I discovered last night that the newly released 25th anniversary remaster of Kim Wilde’s Close album was streaming on Spotify. As I said on Twitter, this makes me incredibly happy. I had heard about the upcoming remaster earlier this year and was mildly interested, but it sounded like it was not going to get a US release, so inevitably, it fell off my radar. To find all 31 tracks streaming was a great way to end yesterday.
Close is one of those albums that I really loved when it came out in 1988. To be honest, 1988 was one of my favorite years of the 80s for music. A lot of that has to do with where I was in my life at that point – I WAS 15, and they say that the music you love when you’re 15 will be the music you love forever. I had purchased Wilde’s previous album, Another Step, based on the strength of her US #1 cover of The Supremes’ “You Keep Me Hangin’ On” and its follow up that decidedly did not hit #1, “Say You Really Want Me.” That album, on the whole, is a bit of a disappointment. The songwriting is subpar and the production extremely dated. It also suffered from an overabundance of ballads – almost the entire second side consists of slow songs. Granted, the entirety of side one were the upbeat fast songs. This kind of sequencing always kind of bothers me and is truly the only disappointing thing about Cher’s new album as she followed a similar pattern for Closer To The Truth. There are a few solid songs on Another Step, but it is one of those albums that is inexplicably less than the sum of its parts.
I bought Close on a Saturday morning at K-Mart, picking up Bananarama’s WOW! album in the same purchase. Can you imagine K-Mart carrying either of these albums now, especially Wilde’s which didn’t even have a US Top 40 single? Times have changed, that’s for sure. I didn’t buy it completely unheard though, as I had seen the video for “You Came” on Night Tracks or some such program and had really loved it.
“You Came” is one of my favorite Kim Wilde songs – such a perfect pop song. I also love it because it is my favorite example of a song that sounds dirty based on the title, but isn’t. Seriously, with a title like that, how could anyone think anything else? I remember listening to that song in my junior year of high school and and how I had gained so much confidence in from a year prior. The line “Cuz in the space of a year/I’ve watched the old me disappear” rung a little bit true, although it was certainly an overstatement. At the time, I credited it to a friend of mine who had helped me to realize that I was actually much more well-liked than I thought. For the first time in my life, I was going to go to the Homecoming Dance that year – without a date, of course – but just going was a big deal for me. Songs like “You Came” with their big declarations of “can’t live without you, you’re the best thing to happen to me, etc.” really appealed to me then. To be honest, they appeal to me now as well, although I like to think that I’m a little more realistic in my expectations from the real world. (EDIT: Thanks to my friend Randy, I’ve learned that the song was written by Kim’s brother about the birth of his child, which makes me feel like even more of a perv for associating something sexual with the song.)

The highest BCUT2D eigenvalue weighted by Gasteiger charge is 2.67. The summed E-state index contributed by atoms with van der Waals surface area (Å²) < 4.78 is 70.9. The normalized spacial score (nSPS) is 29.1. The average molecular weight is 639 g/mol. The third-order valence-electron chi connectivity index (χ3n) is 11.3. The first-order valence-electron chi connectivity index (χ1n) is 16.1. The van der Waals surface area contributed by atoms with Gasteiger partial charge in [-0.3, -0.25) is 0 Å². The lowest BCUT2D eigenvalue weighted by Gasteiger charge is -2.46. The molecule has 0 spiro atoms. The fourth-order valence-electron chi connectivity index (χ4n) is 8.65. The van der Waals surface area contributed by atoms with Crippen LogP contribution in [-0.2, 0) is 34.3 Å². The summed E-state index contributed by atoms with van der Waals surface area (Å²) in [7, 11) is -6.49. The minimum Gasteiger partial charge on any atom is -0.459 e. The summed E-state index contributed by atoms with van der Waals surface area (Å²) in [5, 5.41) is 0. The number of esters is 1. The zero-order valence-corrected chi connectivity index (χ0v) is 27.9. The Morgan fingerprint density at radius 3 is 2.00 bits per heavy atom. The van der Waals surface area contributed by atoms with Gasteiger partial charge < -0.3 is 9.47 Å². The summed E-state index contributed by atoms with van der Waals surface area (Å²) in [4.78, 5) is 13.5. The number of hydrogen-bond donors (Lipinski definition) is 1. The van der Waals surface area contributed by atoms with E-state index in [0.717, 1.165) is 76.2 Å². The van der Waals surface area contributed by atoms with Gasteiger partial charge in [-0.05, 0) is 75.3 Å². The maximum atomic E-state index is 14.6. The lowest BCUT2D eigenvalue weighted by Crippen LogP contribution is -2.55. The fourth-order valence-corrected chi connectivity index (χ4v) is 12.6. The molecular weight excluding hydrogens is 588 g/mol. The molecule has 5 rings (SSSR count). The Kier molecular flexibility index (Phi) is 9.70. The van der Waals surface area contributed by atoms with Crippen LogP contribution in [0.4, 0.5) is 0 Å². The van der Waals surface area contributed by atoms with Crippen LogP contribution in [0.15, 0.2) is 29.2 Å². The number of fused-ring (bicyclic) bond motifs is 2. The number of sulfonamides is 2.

Close has in spades what Another Step lacked – and that’s consistency and balance. I’m fond of saying that when Kim Wilde is good, she is very very good, but when she is bad, she is horrid. She has plenty of shit albums and an amazing number of crap songs – especially from the early 80s. But Close and Love Moves, which contains my favorite Kim Wilde son “It’s Here”, are notable exceptions. The songs on Close run the gamut from late 80s R&B to lush ballads to upbeat dance songs, but they all have the common thread of being solid pop songs. There really isn’t a bad song in the bunch, and amazingly, they sound just as fresh 25 years later. I’m not so naive as to think that they could get on the radio today, especially when they couldn’t get on US radio in the 80s, but to me, they don’t sound as dated as other, better remembered 80s songs. Songs like “Four Letter Word” and “Never Trust A Stranger” retain their pop hooks even with the passage of time.
The remaster expands the original album with some B-sides and the single edits of its four singles. The second disc is full of remixes and dub versions of those same singles. Many of these I have never heard before and while they are not the radically altered remixes that we all got used to in the mid to late 90s, they are pleasant and good alternate takes on the songs. Say what you will, but I really do miss a good old-fashioned extended version of a song. Does the average fan really need all these mixes? One could argue “no”, but I really think that remasters are not for the casual fan anyway. If anything, they’re a reward to the die hard fans that continue to follow the artist after all these years. While I’m far from a die hard Kim Wilde fan, I do love the Close album so this deluxe edition is a fitting tribute to one of my favorite pop albums. I have the opportunity to buy just the mp3s on Amazon for a whole $10 less than the physical product which normally would be a no brainer for me. But something about these reissues makes me feel compelled to buy the physical product, something that I’ve not felt in quite some time.
The fact that so many albums from my youth are getting the remaster/deluxe edition treatment could make me feel old, but oddly, it doesn’t. Rather, it reminds me that even though some days I feel like I’m 81 instead of 41, there’s still a 15 year-old in me singing along to “You Came.”